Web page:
Why Read to a Child®

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When an adult reads aloud to a child, both parties have a joyful, rewarding experience that instills a love of reading, improves literacy skills, and enhances a child’s well-being.
Read to a Child’s model is based on the premise that a love of reading is a driver of opportunity for children throughout their lifetime. A caring connection with a reading mentor helps to facilitate the attention, engagement, and confidence that all children need to thrive.

The Read Aloud Difference

Reading aloud is known to be the single most powerful way to promote strong reading skills in children. Read to a Child’s Read Aloud Mentoring Program provides a unique and winning combination of mutually reinforcing tools – Mentoring and Reading Aloud - to help reduce the resource gap at Title One elementary schools so all students have the opportunity to thrive.

The bond that is formed between students and mentors motivates our students to engage in literacy at greater levels than they would otherwise. They are offered the gift of an experience that they not only love, but is proven to be good for their academic success. We are dedicated to instilling a love of reading, which brings a level of intrinsic motivation that will serve them well into the future.

We select schools - and students - that allow us to target those who might benefit from Read Aloud Mentoring. We are careful to be as low a burden as possible on our schools by providing our own staff to coordinate programs and make things run as smoothly as possible for all involved. Because the world being done in classrooms is irreplaceable, read aloud mentoring takes place outside of instructional time, usually during the child's lunchtime.

Finally, we pride ourselves in our ability to offer flexibility for busy professional volunteers, offering a meaningful way for community members to consistently engage with children within the community they live or work, all within a busy work day.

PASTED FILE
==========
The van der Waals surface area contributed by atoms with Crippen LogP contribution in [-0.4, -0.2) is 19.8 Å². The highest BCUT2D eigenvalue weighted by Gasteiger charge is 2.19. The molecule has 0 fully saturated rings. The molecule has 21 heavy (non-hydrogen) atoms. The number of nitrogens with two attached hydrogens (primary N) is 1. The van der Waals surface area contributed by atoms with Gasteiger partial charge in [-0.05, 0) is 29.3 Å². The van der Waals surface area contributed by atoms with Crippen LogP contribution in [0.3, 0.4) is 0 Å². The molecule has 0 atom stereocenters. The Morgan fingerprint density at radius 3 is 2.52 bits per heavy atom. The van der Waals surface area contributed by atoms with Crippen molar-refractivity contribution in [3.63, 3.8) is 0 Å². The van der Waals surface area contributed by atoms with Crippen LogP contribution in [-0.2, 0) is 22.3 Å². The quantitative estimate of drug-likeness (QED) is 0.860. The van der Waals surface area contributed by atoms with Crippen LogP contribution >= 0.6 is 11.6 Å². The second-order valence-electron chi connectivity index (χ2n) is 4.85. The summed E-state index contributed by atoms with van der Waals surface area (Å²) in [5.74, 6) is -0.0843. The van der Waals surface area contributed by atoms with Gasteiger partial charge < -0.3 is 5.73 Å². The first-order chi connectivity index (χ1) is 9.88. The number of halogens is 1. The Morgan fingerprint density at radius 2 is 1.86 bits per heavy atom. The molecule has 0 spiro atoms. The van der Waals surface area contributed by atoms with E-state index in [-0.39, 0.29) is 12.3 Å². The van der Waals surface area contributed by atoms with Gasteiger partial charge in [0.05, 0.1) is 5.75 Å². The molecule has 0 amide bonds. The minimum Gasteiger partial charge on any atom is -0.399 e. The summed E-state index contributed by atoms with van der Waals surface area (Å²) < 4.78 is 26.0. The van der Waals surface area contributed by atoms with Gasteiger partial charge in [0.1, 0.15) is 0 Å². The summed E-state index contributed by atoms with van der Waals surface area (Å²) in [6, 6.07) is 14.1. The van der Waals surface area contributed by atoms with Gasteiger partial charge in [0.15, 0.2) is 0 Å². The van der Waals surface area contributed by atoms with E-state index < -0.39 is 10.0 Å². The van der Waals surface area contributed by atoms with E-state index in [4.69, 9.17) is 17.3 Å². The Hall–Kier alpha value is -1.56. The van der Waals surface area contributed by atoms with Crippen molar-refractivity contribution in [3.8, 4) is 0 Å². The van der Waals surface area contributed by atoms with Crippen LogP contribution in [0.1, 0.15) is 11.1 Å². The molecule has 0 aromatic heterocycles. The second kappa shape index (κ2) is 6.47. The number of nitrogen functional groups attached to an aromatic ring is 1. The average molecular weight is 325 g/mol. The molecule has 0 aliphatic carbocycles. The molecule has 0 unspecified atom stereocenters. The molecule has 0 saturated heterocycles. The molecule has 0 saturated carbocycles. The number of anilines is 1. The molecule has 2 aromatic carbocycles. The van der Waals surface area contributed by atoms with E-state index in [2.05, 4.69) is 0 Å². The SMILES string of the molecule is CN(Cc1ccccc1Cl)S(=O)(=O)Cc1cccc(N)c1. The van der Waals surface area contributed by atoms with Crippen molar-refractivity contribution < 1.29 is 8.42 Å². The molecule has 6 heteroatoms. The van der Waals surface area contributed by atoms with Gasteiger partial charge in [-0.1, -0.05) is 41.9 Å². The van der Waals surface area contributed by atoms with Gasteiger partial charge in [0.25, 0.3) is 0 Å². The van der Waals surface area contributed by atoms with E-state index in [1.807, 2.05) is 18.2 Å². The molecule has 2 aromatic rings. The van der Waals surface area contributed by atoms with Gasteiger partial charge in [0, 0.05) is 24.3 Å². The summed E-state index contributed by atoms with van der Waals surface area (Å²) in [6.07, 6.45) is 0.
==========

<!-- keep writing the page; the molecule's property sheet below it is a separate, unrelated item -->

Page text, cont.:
Why Read to a Child

“Reading aloud is the single most important activity for building the knowledge required for eventual success in reading.” Becoming a Nation of Readers, 1985

“When adults read to children, discussing story content, asking open-ended questions about story events, explaining the meaning of words, and pointing out features of print, they promote increased language development, comprehension of story content, knowledge of story structure, and a better understanding of language – all of which lead to literacy success.” Berk L.E. of Pearson Education, Inc. 2009

“The ability to read by third grade is critical to a child’s success in school, life-long earning potential and their ability to contribute to the nation’s economy.” Early Warning by the Annie E. Casey foundation, 2010

“Students are most likely to make gains in literacy skills when the intervention is frequent, 1-1, and a minimum of 30 minutes per session.” Allington et al, 2019

“Students with mentors are 55% more likely to enroll in college, 78% more likely to volunteer regularly, and 130% more likely to hold leadership positions than their un-mentored peers.” Mentoring.org, 2021